The worst hotspots on Wednesday stretched from the Guadalquivir valley in Andalusia eastward across to the Ebro river, taking in Zaragoza, Lleida and the eastern edge of Navarre, where temperatures were expected to reach 40ºC.
The center of the country, the western region of Extremadura and Andalusia and Madrid, were not much better off, with temperatures above 38ºC.
- Drink plenty of water throughout the day
- Avoid sugary drinks, caffeine and alcohol: they cause the body to lose water.
- Take special care with babies, small children, the elderly, and people with illnesses such as heart problems that can be adversely affected by heat and dehydration.
- Stay in cool places, the shade or air-conditioned spaces for as much time as possible and cool down frequently if out in the sun.
- Avoid physical activity and outdoors sports and activities in the middle of the day.
- Wear lightweight clothing that breathes.
- Do not leave anybody in locked, parked vehicles, particularly children and the elderly, as well as pets.
- Consult your doctor in case of symptoms that last more than one hour and that could be caused by high temperatures.
- Keep medicines in a cool place: heat can affect their composition and their effect.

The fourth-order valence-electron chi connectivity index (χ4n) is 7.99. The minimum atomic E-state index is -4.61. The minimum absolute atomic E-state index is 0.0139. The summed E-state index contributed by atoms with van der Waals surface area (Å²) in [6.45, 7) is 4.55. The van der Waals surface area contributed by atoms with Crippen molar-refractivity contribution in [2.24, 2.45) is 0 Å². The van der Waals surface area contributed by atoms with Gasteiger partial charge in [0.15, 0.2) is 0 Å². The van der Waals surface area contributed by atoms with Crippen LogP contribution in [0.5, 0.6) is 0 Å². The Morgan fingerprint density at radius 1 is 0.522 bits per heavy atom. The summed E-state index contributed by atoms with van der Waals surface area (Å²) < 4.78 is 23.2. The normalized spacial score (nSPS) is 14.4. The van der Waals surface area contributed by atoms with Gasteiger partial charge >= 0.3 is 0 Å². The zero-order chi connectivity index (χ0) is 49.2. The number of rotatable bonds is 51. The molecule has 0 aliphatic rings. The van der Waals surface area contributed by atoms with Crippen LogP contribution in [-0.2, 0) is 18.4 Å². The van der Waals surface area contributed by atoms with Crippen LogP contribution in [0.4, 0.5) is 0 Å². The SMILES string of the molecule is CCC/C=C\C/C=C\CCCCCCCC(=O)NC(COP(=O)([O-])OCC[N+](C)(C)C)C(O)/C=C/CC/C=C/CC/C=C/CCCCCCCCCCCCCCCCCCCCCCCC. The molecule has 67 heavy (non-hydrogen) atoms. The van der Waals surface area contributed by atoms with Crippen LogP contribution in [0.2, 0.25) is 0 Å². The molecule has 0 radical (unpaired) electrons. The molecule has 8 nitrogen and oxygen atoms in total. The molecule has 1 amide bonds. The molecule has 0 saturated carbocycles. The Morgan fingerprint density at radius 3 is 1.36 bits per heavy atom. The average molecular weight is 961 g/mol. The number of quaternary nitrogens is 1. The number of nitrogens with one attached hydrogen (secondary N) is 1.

- Eat light food that helps replace salts lost through perspiration: salads, fruit, greens, juices, etc.
As a result, 29 provinces have been put on alert, six of them on orange: Huesca, Teruel, Zaragoza, Lleida, Madrid and Navarre, with the remainder on yellow alert, including Córdoba, Granada, Jaén, Castilla-La Mancha, Ávila, Burgos, Salamanca, Segovia, Soria, Valladolid, Zamora, Catalonia, Valencia, Extremadura, the Balearics and La Rioja.
For the first time since Saturday, when summer kicked in with high temperatures throughout Spain, Tuesday produced two record breakers, albeit at the other end of the thermometer. In Zamora, the minimum temperature was 22.2ºC, the highest minimum for a June since records began in 1920. Meanwhile, in Salamanca, the minimum was 21.7ºC, the highest since 1940.
So far no records have been broken in terms of top temperatures, but AEMET noted 40.6ºC in Granada, which spokesman Rubén del Campo said was “10ºC higher than normal for the time of the year.”
And all this before Thursday’s special heatwave warning, which AEMET has extended to include the center of the country. This is the first heatwave of 2017, and comes a week ahead of the official arrival of summer.
Del Campo said that while temperatures will fall slightly in the north of the country, the west of Spain will see further temperature increases that will continue on Friday. The current heatwave will last until Sunday at the earliest.
English version by Nick Lyne.